Pakistan sends first planeload of aid to flood-hit Iran

Pakistan’s C-130 aircraft can be seen here carrying relief goods for victims of the Iranian floods which killed at least 70 people. The aircraft landed in Iran's Ahwaz city on Wednesday. (Photo Courtesy – Pakistan’s Foreign Ministry)
Updated 11 April 2019
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Pakistan sends first planeload of aid to flood-hit Iran

  • Pakistani C-130 aircraft carrying relief goods landed in Ahwaz city on Wednesday, another plane to be dispatched tomorrow
  • Prime Minister Khan on Sunday announced all necessary humanitarian assistance for Iran as floods kill at least 70 people

ISLAMABAD: A Pakistani C-130 aircraft carrying relief goods landed in Iran’s Ahwaz city on Wednesday, the foreign office said, to assist victims of floods that have killed at least 70 people and inundated some 1,900 communities.
The flood disaster in Iran, arising from exceptionally heavy rainfall since March 19, has left aid agencies struggling to cope and seen 86,000 people moved to emergency shelters.
The Pakistani foreign office said in a statement a first plane carrying relief goods had landed in Iran and another plane would leave tomorrow, Thursday. Riffat Masood, Islamabad’s Ambassador to Tehran, handed over more than 32 tons of relief material, including blankets, tents and medical kits, to Iranian officials on Wednesday.
On Monday, Pakistani foreign minister Shah Mahmood Qureshi spoke to his Iranian counterpart Javad Zarif on the phone and informed him that as a “gesture of goodwill,”  Pakistani Prime Minister Khan had instructed that two planeloads of relief goods be sent immediately to the cities of Ahwaz and Khorumabad in Iran.
“Relief assistance by Pakistan would aim at meeting some of the urgent needs of the flood-affected population in Iran,” the foreign office said in a statement.
On Sunday, Khan had announced plans to offer all necessary humanitarian assistance to Iran.
“Our prayers go to the people of Iran as they deal with unprecedented flooding,” Khan said in a tweet. “We stand ready to provide any humanitarian assistance required.”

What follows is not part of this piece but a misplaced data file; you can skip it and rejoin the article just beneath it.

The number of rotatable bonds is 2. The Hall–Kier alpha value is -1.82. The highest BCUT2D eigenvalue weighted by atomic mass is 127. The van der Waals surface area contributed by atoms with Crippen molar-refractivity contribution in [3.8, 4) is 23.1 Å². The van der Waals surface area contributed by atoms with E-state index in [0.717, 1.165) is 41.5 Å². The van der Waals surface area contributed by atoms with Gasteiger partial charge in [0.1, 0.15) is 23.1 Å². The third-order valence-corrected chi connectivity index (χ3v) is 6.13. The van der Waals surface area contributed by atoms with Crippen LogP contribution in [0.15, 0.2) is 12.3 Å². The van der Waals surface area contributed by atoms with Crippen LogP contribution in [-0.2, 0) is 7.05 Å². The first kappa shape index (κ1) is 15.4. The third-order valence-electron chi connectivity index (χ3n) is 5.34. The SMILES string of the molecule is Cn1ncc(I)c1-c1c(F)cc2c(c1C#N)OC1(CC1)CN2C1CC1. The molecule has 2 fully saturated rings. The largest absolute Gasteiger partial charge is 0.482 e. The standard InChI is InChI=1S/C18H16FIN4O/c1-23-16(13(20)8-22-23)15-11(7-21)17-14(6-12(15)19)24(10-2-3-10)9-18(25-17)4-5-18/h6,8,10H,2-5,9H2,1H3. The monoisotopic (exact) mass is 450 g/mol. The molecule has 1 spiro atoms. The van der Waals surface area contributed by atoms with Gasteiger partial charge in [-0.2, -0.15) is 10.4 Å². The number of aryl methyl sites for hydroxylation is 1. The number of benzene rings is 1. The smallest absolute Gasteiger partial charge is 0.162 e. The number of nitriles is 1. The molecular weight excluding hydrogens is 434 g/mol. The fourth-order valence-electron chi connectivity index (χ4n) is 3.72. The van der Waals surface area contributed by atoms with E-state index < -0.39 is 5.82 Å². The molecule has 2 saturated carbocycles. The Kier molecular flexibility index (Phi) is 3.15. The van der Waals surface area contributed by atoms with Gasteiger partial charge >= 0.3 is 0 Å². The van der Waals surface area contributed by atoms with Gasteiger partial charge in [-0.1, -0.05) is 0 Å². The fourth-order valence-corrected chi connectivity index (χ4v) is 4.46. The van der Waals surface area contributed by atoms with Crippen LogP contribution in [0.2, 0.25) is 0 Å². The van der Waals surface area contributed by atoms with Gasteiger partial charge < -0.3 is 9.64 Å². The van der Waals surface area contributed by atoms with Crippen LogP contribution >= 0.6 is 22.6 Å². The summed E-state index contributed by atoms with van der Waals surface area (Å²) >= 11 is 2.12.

US sanctions have largely prevented the Iranian Red Crescent from obtaining any foreign financial aid to assist victims of flooding. Iran’s state budget is already stretched under US sanctions on energy and banking sectors.
Iran acted on Saturday to evacuate more towns and villages threatened by floods after continued rain in the southwest.


Saudi envoy meets head of major Pakistani religious party

Updated 23 April 2019
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Saudi envoy meets head of major Pakistani religious party

  • Maulana Fazlur Rehman appreciates deep rooted bilateral ties
  • Saudi envoy says Kingdom values relationship with Pakistan

ISLAMABAD: The chief of one of Pakistan’s largest religious parties, the Jamiat Ulema-e-Islam-Fazl (JUI-F), met the Saudi ambassador to Islamabad on Tuesday, the embassy said, and discussed ways to boost bilateral ties between the two nations.

Maulana Fazlur Rehman met with Nawaf bin Said Al-Malki, the ambassador of Saudi Arabia in Pakistan, at the ambassador’s office on Monday, the embassy said on Twitter.
According to the state Saudi Press Agency (SPA), Maulana Fazlur Rehman lauded deep-rooted brotherly rties between Pakistan and Saudi Arabia while Ambassador Al-Malki said the Kingdom attached great importance to its relationship with Pakistan.
Earlier this month Sheikh Abdullah Awad Al-Juhani, an imam at the Grand Mosque in Makkah, visited Pakistan and met with the country’s top political and military leaders as well as religious clerics.